The communications profession is fond of espousing the power of storytelling. Building narratives is a core component of much of our work and connecting people through stories is one of the main goals. While we have known that storytelling works for quite some time, new research is proving the case.
The greatest magic of Harry Potter
According to a study, published in the Journal of Applied Social Psychology, young people who read the Harry Potter series — and identify with the main character or protagonist — are less likely to be biased or prejudiced against minority groups.
In the Harry Potter novels, prejudice is a recurring theme. Voldemort, who represents pure evil, makes arguments about non-wizards known as Mud-bloods and half-bloods that have obvious parallels to racism and Nazism. Moreover, Harry and his friends come into contact with non-human species, like elves and goblins, which complain they are forced into subservient roles, similar to slavery and caste systems.
These parallels may be obvious, but can they change our sympathies?
The research group, led by professor Loris Vezzali of the University of Modena and Reggio Emilia in Italy, conducted three related studies. In the first, they asked 34 Italian fifth graders to fill out a questionnaire about their attitudes toward immigrants, a group frequently stigmatized in Italy. The students were then divided into two groups that met over a six-week period to read passages from Harry Potter and discuss them. The treatment group read excerpts focusing on sections of the books that deal with prejudice or bigotry. For example, in one of the passages they read Draco Malfoy, a pure-blood, aristocratic wizard, calls Harry’s friend Hermione a “filthy little Mud-blood.” In contrast, the control group read excerpts unrelated to prejudice, like when Harry buys his first magic wand.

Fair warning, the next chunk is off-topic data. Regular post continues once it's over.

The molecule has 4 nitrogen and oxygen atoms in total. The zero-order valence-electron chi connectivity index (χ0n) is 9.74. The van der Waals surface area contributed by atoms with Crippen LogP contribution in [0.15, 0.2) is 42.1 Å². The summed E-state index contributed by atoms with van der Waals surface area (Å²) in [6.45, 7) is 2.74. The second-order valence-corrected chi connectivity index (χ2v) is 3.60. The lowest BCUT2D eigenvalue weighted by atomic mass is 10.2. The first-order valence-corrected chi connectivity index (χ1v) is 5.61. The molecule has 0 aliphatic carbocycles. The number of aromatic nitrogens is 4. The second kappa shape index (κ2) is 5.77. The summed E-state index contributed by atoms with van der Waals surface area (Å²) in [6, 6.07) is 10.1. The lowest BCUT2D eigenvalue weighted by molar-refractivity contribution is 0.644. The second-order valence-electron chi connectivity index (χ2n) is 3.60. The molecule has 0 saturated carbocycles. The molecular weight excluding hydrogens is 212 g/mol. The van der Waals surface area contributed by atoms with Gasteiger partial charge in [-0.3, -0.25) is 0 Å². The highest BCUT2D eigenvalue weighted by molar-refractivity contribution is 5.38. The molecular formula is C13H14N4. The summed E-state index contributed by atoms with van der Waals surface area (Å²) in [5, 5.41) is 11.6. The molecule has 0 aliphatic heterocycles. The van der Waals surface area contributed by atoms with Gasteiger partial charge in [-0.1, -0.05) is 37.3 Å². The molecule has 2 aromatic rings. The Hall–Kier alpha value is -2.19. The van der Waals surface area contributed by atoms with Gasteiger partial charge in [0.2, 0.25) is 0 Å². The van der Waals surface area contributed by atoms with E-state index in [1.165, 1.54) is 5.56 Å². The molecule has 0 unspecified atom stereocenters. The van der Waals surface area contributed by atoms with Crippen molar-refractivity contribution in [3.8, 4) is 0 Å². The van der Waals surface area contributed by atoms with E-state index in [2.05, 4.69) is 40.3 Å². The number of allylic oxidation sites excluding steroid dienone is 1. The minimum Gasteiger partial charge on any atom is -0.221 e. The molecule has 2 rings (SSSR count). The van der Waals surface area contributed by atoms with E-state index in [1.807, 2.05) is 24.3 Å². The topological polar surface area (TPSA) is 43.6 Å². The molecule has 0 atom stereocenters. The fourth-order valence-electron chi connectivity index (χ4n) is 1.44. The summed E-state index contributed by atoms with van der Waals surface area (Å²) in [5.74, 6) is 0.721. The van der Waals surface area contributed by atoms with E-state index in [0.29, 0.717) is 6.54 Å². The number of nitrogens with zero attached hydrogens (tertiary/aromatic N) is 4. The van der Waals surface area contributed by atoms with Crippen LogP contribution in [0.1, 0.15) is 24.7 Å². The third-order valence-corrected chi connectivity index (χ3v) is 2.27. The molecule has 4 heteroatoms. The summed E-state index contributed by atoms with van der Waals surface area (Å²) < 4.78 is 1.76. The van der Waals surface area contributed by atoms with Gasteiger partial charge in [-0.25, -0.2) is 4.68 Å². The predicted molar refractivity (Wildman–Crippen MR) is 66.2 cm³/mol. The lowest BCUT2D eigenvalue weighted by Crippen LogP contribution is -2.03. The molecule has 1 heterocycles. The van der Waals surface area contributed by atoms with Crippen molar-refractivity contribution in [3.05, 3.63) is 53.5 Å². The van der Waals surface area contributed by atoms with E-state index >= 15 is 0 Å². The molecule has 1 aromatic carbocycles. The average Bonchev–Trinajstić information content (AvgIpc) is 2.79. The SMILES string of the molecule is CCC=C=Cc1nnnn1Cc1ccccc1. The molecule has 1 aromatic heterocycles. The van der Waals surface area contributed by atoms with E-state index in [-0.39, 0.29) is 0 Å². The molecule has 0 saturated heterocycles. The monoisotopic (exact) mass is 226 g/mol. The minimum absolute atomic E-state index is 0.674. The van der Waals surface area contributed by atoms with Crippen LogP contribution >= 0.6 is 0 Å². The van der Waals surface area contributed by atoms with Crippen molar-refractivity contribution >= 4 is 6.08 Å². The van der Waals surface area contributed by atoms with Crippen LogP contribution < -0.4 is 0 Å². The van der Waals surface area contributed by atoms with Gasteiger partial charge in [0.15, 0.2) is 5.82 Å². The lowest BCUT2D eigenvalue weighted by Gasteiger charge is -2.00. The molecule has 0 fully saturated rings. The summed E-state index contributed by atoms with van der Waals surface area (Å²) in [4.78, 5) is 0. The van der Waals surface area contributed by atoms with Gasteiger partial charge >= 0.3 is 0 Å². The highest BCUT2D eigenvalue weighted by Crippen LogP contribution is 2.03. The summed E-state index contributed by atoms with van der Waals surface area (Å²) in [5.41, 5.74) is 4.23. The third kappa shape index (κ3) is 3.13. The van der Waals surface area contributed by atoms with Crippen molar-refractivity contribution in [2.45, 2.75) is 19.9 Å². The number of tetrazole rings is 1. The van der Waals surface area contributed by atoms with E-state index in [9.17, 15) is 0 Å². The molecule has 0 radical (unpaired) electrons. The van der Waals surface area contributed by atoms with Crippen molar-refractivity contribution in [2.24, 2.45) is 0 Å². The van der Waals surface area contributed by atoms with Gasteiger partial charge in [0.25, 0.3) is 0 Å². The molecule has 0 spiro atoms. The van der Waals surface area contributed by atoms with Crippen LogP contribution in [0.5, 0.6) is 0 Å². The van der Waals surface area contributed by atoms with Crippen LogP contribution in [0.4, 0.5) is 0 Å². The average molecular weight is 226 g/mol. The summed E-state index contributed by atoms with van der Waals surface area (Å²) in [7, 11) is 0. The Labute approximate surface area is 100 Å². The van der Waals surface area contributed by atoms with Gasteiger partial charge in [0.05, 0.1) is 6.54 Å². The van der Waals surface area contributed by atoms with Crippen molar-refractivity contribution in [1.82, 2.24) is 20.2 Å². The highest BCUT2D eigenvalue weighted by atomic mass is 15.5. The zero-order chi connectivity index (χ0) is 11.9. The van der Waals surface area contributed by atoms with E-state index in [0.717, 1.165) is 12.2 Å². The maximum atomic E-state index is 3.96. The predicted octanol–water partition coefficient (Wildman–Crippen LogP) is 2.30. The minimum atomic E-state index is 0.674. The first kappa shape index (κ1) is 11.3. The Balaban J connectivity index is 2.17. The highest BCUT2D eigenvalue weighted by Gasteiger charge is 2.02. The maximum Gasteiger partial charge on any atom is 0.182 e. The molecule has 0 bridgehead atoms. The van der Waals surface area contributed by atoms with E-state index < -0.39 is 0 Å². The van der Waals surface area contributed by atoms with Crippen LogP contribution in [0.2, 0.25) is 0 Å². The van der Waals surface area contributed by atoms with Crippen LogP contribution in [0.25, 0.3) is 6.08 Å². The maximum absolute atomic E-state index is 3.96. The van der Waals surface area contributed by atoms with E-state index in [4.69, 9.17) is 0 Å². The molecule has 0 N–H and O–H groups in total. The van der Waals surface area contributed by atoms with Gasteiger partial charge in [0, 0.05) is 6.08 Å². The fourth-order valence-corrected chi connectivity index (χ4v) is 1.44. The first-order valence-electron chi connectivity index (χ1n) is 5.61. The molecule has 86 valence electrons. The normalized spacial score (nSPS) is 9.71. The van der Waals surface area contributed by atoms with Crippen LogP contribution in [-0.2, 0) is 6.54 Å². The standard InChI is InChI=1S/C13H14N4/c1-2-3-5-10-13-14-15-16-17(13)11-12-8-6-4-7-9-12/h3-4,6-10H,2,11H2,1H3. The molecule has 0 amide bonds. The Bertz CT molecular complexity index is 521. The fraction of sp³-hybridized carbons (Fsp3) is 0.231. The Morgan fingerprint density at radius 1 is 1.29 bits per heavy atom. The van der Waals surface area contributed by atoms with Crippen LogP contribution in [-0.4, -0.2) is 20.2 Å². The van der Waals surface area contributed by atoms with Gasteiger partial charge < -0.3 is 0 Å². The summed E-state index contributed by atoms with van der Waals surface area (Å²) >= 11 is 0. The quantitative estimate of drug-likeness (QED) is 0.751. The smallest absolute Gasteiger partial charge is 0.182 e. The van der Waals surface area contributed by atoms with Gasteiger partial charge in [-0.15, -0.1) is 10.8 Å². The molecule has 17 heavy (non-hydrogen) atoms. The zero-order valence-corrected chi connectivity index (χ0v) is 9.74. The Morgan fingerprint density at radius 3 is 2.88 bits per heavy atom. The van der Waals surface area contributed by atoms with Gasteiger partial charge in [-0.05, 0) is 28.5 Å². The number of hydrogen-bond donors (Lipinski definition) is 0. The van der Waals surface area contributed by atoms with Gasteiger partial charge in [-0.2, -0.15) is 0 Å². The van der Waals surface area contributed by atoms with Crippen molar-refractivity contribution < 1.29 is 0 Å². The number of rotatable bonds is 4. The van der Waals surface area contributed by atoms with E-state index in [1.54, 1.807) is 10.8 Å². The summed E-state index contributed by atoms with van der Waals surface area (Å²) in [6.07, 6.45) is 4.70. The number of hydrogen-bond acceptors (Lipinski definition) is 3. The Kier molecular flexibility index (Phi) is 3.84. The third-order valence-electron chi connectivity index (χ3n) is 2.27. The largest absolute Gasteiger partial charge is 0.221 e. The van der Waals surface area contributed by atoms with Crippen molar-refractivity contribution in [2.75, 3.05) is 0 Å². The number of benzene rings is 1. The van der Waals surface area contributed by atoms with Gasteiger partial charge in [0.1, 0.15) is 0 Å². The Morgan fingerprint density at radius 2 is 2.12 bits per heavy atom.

After reading the excerpts, the students answered the questionnaire about immigrants a second time. Those students in the treatment group—especially if they identified with the Harry Potter character—showed increased empathy toward immigrants. The attitudes of those in the control group didn’t changed significantly.
Presumably, the children were impacted by Harry’s acceptance of the stigmatized group known as “mudbloods” and helped them better understand the intolerance and unfairness against minority groups, like homosexuals or immigrants.
Vezzali and colleagues conducted two follow-up studies with similar results. In a second study, the researchers asked 117 Italian secondary school students how many of the Harry Potter books they had read, whether they emotionally identified with Harry Potter or Voldemort, and what their attitudes were towards LGBT people. They found that the students who had read more of the books had a positive perception towards LGBT people, but again, only if they emotionally identified with Harry Potter.
Finally, in the third study, the researchers examined a group of older college students in England and assessed their attitudes toward refugee groups. They found that reading the Harry Potter books had a similar effect on them as well. This time, however, identification with Harry Potter didn’t contribute to attitude changes in this older population, BUT strongly not identifying with the evil Voldemort did. According to the authors, “people form attitudes not only by conforming to positive relevant others, but also by distancing themselves from negative relevant others.”
As a result, the researchers believe that “reading the novels can potentially tackle actual prejudice reduction.”
Stories can also address racism